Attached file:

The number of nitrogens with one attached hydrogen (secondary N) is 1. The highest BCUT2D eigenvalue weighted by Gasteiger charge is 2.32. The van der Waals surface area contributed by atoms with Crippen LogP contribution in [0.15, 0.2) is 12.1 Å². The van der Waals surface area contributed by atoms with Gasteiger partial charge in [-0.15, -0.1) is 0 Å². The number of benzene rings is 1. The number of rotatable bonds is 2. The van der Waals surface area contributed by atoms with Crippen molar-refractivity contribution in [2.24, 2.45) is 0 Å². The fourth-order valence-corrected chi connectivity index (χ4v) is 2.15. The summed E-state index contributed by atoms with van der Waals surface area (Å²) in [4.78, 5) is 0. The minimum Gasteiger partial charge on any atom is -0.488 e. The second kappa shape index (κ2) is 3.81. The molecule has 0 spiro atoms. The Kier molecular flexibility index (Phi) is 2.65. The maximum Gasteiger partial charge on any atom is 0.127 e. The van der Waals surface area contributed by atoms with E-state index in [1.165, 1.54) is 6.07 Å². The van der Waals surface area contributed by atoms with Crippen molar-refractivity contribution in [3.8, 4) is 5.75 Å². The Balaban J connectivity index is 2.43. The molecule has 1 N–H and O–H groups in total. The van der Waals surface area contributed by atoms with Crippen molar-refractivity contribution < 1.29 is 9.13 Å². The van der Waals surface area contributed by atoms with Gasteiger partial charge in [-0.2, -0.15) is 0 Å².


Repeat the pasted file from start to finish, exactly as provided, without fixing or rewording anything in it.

The number of nitrogens with one attached hydrogen (secondary N) is 1. The highest BCUT2D eigenvalue weighted by Gasteiger charge is 2.32. The van der Waals surface area contributed by atoms with Crippen LogP contribution in [0.15, 0.2) is 12.1 Å². The van der Waals surface area contributed by atoms with Gasteiger partial charge in [-0.15, -0.1) is 0 Å². The number of benzene rings is 1. The number of rotatable bonds is 2. The van der Waals surface area contributed by atoms with Crippen molar-refractivity contribution in [2.24, 2.45) is 0 Å². The fourth-order valence-corrected chi connectivity index (χ4v) is 2.15. The summed E-state index contributed by atoms with van der Waals surface area (Å²) in [4.78, 5) is 0. The minimum Gasteiger partial charge on any atom is -0.488 e. The second kappa shape index (κ2) is 3.81. The molecule has 0 spiro atoms. The Kier molecular flexibility index (Phi) is 2.65. The maximum Gasteiger partial charge on any atom is 0.127 e. The van der Waals surface area contributed by atoms with E-state index in [1.165, 1.54) is 6.07 Å². The van der Waals surface area contributed by atoms with Crippen molar-refractivity contribution in [3.8, 4) is 5.75 Å². The Balaban J connectivity index is 2.43. The molecule has 1 N–H and O–H groups in total. The van der Waals surface area contributed by atoms with Crippen molar-refractivity contribution < 1.29 is 9.13 Å². The van der Waals surface area contributed by atoms with Gasteiger partial charge in [-0.2, -0.15) is 0 Å².